Center for Council Staff
Jared Seide is the Executive Director of Center for Council. Jared has designed, piloted and coordinated Council-based programs in prisons, assisted living facilities, youth groups and a variety of non-profit, faith-based organizations and social service agencies, including the "Co-Mentoring Project,” for emancipated foster youth, the "Social Justice Council Project,” for the staff of three dozen community-based organizations, the “Inmate Council Program” active in over 20 California prisons, the "Trainer Leadership Initiative," supporting emerging Council leaders in impacted communities and the Council-based "Officer Wellness and Resiliency Skills Training" program for law enforcement and correctional officers. He has coordinated, mentored and facilitated Council programs at a dozen public schools in Southern California and has led “Rite of Passage” retreats for a host of middle and high school youth, in addition to coordinating the LA-based “Council Collaborative Initiative" for educators. Jared has also led trainings and retreats focusing on reconciliation and community-building around the world, including workshops in Rwanda, Colombia, Bosnia and Poland.
Jared co-led the Rockefeller Foundation's Bellagio Conference on integrating Council and SRM in California and Rwandan prisons and was subsequently invited by the foundation to be a Resident Fellow at the Bellagio Center. He has been a presenter at conferences and seminars, speaking on the integration of Council into varied arenas, including South by Southwest, California Rehabilitation Oversight Board, Association of Change Management Professionals, Bellagio Fellows Gathering, Monterey County Community Restorative Justice Commission, the Summit on Mindful Policing, Fetzer Institute’s Mindful Justice Conferenceand the Restorative Justice in Motion Conference, at Eastern Mennonite University. Seide’s educational background includes a BA with high honors from Brown University. Prior to his work with Center for Council, Seide led careers in the entertainment industry and the corporate world. He is a member of the Zen Center of Los Angeles and a graduate of the Upaya Institute Chaplaincy Program.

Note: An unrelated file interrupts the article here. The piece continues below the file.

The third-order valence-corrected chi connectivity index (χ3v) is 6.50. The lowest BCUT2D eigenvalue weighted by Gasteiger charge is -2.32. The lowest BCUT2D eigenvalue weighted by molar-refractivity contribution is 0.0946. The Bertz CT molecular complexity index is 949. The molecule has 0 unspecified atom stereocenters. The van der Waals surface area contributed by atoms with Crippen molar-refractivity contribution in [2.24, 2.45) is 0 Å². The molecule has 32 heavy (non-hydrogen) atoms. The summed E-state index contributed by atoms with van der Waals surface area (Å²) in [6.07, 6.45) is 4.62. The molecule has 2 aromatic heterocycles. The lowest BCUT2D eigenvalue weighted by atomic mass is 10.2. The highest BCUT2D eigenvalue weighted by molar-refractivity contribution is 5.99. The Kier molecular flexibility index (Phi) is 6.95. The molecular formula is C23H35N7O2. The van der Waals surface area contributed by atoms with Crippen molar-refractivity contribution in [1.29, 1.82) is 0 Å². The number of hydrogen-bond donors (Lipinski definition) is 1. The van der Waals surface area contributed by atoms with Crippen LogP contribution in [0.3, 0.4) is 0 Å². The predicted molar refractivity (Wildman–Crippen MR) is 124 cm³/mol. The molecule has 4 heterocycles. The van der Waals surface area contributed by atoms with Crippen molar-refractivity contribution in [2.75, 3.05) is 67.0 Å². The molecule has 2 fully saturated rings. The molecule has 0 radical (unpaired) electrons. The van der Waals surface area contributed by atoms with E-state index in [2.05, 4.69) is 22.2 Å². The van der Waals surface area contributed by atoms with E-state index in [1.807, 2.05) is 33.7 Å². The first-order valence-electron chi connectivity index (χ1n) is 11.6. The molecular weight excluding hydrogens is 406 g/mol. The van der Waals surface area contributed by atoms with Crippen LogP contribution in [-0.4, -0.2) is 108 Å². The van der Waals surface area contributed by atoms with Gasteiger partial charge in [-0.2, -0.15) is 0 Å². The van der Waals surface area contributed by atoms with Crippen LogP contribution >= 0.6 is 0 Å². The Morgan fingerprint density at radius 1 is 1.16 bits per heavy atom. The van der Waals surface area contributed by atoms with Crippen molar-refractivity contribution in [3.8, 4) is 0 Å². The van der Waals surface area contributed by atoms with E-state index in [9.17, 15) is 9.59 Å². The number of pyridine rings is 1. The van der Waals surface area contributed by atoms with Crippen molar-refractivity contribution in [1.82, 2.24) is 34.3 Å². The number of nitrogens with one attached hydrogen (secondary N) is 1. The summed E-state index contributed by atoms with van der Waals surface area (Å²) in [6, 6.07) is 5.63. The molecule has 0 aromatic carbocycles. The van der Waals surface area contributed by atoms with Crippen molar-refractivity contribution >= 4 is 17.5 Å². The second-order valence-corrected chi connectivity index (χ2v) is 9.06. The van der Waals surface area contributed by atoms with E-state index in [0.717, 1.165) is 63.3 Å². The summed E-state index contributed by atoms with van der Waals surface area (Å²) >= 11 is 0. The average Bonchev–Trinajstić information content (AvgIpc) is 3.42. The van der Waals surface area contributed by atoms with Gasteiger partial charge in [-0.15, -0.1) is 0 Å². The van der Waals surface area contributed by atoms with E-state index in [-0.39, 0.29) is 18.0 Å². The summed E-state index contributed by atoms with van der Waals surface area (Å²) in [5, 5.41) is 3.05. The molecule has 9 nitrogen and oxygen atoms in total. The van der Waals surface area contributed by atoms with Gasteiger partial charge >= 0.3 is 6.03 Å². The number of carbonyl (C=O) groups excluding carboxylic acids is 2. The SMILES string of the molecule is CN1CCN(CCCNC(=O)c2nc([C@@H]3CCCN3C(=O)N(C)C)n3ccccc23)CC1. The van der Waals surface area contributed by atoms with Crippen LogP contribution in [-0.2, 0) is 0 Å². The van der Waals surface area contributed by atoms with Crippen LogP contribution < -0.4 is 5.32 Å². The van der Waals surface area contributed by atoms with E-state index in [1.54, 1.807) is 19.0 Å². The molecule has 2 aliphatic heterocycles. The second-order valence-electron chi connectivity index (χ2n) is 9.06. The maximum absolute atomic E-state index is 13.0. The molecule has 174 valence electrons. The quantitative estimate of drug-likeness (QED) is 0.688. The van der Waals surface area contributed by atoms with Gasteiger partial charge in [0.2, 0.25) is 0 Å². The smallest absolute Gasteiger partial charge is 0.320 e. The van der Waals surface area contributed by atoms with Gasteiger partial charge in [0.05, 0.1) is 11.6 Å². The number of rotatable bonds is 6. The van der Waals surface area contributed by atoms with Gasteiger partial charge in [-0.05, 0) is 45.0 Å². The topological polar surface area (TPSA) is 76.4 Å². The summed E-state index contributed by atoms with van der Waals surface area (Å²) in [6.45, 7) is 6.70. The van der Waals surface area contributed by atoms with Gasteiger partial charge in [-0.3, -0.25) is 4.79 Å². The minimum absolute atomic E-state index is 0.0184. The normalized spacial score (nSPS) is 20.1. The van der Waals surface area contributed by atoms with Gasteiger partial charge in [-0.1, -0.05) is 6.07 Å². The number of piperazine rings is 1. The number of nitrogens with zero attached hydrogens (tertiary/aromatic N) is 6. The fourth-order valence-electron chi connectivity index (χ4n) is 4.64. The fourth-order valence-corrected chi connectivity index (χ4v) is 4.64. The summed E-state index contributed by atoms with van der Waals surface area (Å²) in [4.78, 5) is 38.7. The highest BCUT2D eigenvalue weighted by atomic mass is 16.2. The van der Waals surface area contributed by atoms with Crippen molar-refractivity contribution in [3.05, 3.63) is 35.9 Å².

Read articles and listen to interviews with Jared.
Director of Development
After years of studying the mechanisms of identity politics, generational conflict, and evolution of individuals and cultures, Raeesa knew she wanted to be in the nonprofit sector, working alongside individuals and organizations who uplift and empower others.
Raeesa is passionate about community-building and capacity-building, and finds fulfillment in securing investments for the greater good. She has spearheaded numerous program development, communications, and fundraising initiatives through her previous work as Graduate Associate in Public Relations and Partnerships for United Nations Educational, Scientific, and Cultural Organization (UNESCO), Associate Director of Programs for Muscular Dystrophy Association, and most recently, Senior Development Manager for Inner-City Arts.
Raeesa has a Master of Arts in Middle East and Islamic Studies from the American University of Paris and a Bachelor of Science in Anthropology from the University of California Riverside.
With a degree in Producing Cinema, Heidi Spencer was influential in getting the African Artists' Association (3As) started, a non-profit designed to promote and engage African filmmakers from the diaspora through workshops and events enabling them to tell their own stories. Shortly after starting the 3As, she took the role as Secretary for the Afghan Film Project which she managed for several years before becoming the Program Director. The Afghan Film Project focuses on providing Afghans with the resources to tell their own stories and rebuild their image to the world through filmmaking. Heidi believes no person has only one-story and seeks to provide individuals with the tools to project a more dynamic individual identity to the world.